Winter is coming: and with it, Christmas – lights, pine trees and supermarkets filled with Cod, enough to feed a starving country. In no Portuguese table is this dish missing when Santa comes running down the chimney; more of the good is always preferred to less of it! With such abundance, who could even realize that codfish is actually in the edge of extinction? As long as market needs are satisfied and demand meets supply in an apparently perfect market equilibrium, there is no reason for alarm.
The story, however, deepens. Environment and sustainability enter the equation when externalities are considered. Put in simple terms, an externality occurs whenever a cost or benefit that affects an unrelated third party, and is not taken into account in the market transactions, arises. In this case, the externality is negative, affecting the whole ecosystem where we live: the outcome of economic interactions will undoubtedly involve inefficiencies, tearing apart consumers’ idea of a fairy tale. If the externality in production arises when no property rights are well defined – the ocean’s case – one could talk about the particular scenario called the tragedy of the commons: Being the oceans privately owned, cod would only be fished until the point where the marginal product of one fish would equal its cost. Since it’s not, this exploration will continue to happen until profits are driven to zero.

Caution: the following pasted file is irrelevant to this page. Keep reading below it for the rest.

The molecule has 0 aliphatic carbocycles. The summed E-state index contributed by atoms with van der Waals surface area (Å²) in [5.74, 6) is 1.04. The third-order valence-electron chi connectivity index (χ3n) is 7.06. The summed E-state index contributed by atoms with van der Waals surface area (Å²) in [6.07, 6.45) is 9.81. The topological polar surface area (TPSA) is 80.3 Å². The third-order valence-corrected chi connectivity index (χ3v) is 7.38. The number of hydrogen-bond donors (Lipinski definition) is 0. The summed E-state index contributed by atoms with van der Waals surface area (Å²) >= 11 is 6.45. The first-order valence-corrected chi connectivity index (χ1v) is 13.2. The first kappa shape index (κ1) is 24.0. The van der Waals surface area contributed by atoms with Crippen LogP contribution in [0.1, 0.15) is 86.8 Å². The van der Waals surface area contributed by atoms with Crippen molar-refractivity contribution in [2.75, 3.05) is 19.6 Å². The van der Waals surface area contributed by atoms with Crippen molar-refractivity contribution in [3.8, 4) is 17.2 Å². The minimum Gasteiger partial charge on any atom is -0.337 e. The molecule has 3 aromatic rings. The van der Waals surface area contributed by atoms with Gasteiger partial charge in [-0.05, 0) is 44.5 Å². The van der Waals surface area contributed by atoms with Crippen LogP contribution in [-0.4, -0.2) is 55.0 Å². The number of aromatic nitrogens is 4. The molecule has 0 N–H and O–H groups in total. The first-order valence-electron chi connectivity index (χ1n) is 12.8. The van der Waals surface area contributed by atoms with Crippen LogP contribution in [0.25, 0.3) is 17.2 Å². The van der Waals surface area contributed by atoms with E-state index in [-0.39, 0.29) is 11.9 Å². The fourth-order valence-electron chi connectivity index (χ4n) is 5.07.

It sounds cruel, that one the most important keyword, amongst everything that could have been said, is actually… profits. Profits of the fishermen; Profits of the companies who rule fishermen’s stocks of fish. Profits of those that sell, in last instance, to us, massive and compulsive consumers. If more radical conservative measures were undertaken, cod might still have a chance to grow back to a sustainable thriving population; but then again, such measures would, first and foremost, imply an even harsher decline on quantity, which would make producers and consumers extremely unhappy.
In order to regulate the fishing and consumption of cod (and other fishes) a system of quotas was implemented. Each country gets a part of the overall quota determined for the species, based on the projections scientist make of the population. They are attributed yearly by the EU. Although these quotas try to follow researcher’s advice, this is not always the case, and after an apparently increase in the cods population, quotas rose until the cod population crashed inevitably, by 2001. From 2001 to 2008 ICES (the main responsible and adviser of cod population research) advised a 0 ton quota if the species were to avoid extinction. This was not followed and although the quotas decreased, they were still too high for a sustainable fisheries. Currently, cod is listed as vulnerable by the IUCN (entity responsible to attribute a status of species population), which means it is facing high risk of extinction in the wild, reaching lower maximums every year.
Specialists are now finding these populations to have cyclical shifts in size, meaning that in some years, the population might seem to be in decline and others proliferating. Taking advantage of this cyclic nature, the quotas for the cod increased in recent years, as to represent an equal increase in the cod’s population. In 2013, after hours of negotiation, EU allowed an increase of 20% of this fish’s capture to Portugal alone. It appeared all over the news as a “good sign”. More revenues, more profits, more economic growth!
Producers are able to satisfy consumer’s needs; governments manage to increase productivity while stating sustainability. We succeed in creating a new recipe for this Christmas Eve. Economics explains where and how the efficient equilibrium is achieved … Supply will meet demand again, far away from the quota limit; and this works just fine for whoever takes advantage of this so profitable market.